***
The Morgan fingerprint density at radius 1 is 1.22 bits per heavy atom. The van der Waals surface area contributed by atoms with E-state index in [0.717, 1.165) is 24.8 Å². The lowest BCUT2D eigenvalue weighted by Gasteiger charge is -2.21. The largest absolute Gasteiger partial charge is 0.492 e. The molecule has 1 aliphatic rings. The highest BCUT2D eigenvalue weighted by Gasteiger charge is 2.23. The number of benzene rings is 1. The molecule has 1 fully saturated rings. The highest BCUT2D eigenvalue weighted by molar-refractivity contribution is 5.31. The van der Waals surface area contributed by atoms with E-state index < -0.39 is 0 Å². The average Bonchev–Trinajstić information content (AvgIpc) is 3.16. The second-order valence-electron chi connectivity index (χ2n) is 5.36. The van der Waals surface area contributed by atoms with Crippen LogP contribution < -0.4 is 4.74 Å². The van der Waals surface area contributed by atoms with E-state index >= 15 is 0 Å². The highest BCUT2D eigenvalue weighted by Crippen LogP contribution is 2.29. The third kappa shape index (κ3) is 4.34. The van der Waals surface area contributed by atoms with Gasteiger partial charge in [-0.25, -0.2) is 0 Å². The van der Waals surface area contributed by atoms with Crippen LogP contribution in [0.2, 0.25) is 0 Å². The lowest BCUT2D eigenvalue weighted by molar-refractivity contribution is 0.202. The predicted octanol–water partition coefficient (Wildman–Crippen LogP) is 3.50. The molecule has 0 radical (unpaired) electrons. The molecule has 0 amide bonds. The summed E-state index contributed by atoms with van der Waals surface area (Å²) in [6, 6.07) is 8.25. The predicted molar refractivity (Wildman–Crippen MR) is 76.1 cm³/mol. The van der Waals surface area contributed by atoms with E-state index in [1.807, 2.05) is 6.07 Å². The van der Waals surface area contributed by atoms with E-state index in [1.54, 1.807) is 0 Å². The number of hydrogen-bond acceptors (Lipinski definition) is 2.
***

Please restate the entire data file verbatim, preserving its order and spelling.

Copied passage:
The Morgan fingerprint density at radius 1 is 1.22 bits per heavy atom. The van der Waals surface area contributed by atoms with E-state index in [0.717, 1.165) is 24.8 Å². The lowest BCUT2D eigenvalue weighted by Gasteiger charge is -2.21. The largest absolute Gasteiger partial charge is 0.492 e. The molecule has 1 aliphatic rings. The highest BCUT2D eigenvalue weighted by Gasteiger charge is 2.23. The number of benzene rings is 1. The molecule has 1 fully saturated rings. The highest BCUT2D eigenvalue weighted by molar-refractivity contribution is 5.31. The van der Waals surface area contributed by atoms with E-state index < -0.39 is 0 Å². The average Bonchev–Trinajstić information content (AvgIpc) is 3.16. The second-order valence-electron chi connectivity index (χ2n) is 5.36. The van der Waals surface area contributed by atoms with Crippen LogP contribution < -0.4 is 4.74 Å². The van der Waals surface area contributed by atoms with E-state index >= 15 is 0 Å². The highest BCUT2D eigenvalue weighted by Crippen LogP contribution is 2.29. The third kappa shape index (κ3) is 4.34. The van der Waals surface area contributed by atoms with Gasteiger partial charge in [-0.25, -0.2) is 0 Å². The van der Waals surface area contributed by atoms with Crippen LogP contribution in [0.2, 0.25) is 0 Å². The lowest BCUT2D eigenvalue weighted by molar-refractivity contribution is 0.202. The predicted octanol–water partition coefficient (Wildman–Crippen LogP) is 3.50. The molecule has 0 radical (unpaired) electrons. The molecule has 0 amide bonds. The summed E-state index contributed by atoms with van der Waals surface area (Å²) in [6, 6.07) is 8.25. The predicted molar refractivity (Wildman–Crippen MR) is 76.1 cm³/mol. The van der Waals surface area contributed by atoms with E-state index in [1.807, 2.05) is 6.07 Å². The van der Waals surface area contributed by atoms with E-state index in [1.54, 1.807) is 0 Å². The number of hydrogen-bond acceptors (Lipinski definition) is 2.